British engine manufacturer Rolls-Royce is laying plans for a temporary shutdown of its facilities during the summer. The company is suffering on the sales front due to fewer aircraft flying, which is affecting servicing requirements. The move, which still needs to meet union approval, could affect all 19,000 staff working in its civil aerospace division.
Two weeks closure for Rolls-Royce
The jet-engine factories of Rolls-Royce are set to fall silent for a period of two weeks this summer, as the engine maker strives to stem its losses. With the downturn in air traffic caused by the COVID-19 pandemic, the aerospace company has seen lower than expected demand for its services.
The plan, first revealed by the Sunday Telegraph, is tentative at the present time and requires agreement from the workers’ unions before it can go ahead. All 19,000 workers in its civil aerospace division would see a wage hit if it goes ahead, and would be the first temporary closure of its factories since the 1980s.
In a statement, the company confirmed,
“As we continue to manage our cost base in response to the ongoing impact of the Covid-19 pandemic on the whole commercial aviation sector, we are proposing a two-week operational shutdown of civil aerospace over the summer.”
The two-week shutdown would save Rolls-Royce tens of millions of dollars in wage expenses, as well as in various running costs for its factories. Staff have been told that the wage losses over the two-week closure would be spread over the entire year, to minimize the impact on their income.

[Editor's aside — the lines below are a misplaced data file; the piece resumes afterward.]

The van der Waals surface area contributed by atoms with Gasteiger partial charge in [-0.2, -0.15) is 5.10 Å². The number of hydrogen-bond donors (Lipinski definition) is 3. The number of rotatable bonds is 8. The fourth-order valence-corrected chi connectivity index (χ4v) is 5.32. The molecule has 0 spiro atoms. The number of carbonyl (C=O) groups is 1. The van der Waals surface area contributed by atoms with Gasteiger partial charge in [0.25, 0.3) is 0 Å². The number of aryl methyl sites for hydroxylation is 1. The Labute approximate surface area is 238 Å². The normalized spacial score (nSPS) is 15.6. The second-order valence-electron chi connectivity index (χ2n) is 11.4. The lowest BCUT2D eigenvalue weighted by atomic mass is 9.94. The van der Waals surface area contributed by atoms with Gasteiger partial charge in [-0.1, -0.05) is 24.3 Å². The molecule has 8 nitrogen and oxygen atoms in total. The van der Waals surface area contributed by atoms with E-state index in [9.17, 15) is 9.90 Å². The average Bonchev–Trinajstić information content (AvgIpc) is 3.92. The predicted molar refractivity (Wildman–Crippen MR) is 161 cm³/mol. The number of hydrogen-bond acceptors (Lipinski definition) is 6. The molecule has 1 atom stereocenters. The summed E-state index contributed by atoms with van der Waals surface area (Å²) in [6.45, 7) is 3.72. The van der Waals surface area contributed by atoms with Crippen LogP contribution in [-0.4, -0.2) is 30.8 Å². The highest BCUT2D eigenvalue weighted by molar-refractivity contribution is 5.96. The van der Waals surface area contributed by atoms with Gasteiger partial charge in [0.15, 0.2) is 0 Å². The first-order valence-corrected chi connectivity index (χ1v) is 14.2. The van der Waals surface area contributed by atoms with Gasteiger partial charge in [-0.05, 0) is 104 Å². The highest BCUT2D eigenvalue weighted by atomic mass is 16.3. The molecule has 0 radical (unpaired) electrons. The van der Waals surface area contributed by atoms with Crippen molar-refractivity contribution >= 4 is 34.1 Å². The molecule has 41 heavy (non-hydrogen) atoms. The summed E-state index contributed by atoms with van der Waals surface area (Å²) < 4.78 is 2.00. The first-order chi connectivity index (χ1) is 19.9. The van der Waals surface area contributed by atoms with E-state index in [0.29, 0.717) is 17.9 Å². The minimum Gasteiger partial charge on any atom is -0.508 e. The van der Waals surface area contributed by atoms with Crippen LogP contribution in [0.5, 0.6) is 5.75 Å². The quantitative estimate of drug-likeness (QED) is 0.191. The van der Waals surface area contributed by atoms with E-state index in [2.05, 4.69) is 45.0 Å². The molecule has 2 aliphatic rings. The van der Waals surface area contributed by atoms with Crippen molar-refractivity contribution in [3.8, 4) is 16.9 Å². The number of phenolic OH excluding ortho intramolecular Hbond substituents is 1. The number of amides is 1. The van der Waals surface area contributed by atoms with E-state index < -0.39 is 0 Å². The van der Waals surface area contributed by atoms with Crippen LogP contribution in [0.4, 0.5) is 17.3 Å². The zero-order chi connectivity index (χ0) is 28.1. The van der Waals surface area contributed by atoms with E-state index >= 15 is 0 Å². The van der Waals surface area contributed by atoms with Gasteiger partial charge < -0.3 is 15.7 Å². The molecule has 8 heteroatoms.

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A bleaker than expected outlook
Usually, Rolls-Royce would deliver more than 500 Trent engines over the course of a year, to be used on aircraft such as the A330, A340, A350 and A380, as well as the Boeing 777 and Dreamliner. With long-haul travel reaching a near standstill in 2020, not only were new engines not required, but the company’s servicing and maintenance schedule slipped too.
Last year, as the company forecast its path to recovery, it had expected 2021 long-haul flying hours to reach around 70% of pre-pandemic levels. However, in a market outlook published earlier this year, the company has now revised down that target to just 55% of previous levels.
The company had been aiming to return to a cash positive position during the second half of 2021. But with new variants of the virus emerging and the efficacy of the vaccines to deal with these in question, the outlook is becoming increasingly bleak.
The company has been working to drive down its costs, with 7,000 jobs trimmed since the beginning of the crisis. A further 2,000 roles are expected to be removed by 2022. So far, the company has made cost savings totaling an impressive £1 billion ($1.37 billion).
A two-week closure could give Rolls the bump it needs to get through the rest of this difficult period. It is still forecasting a 90% air traffic recovery in 2022, although it admits that in a worst-case scenario, this could be limited to just 80%. Nevertheless, it still hopes to turn cash-positive by the end of this year.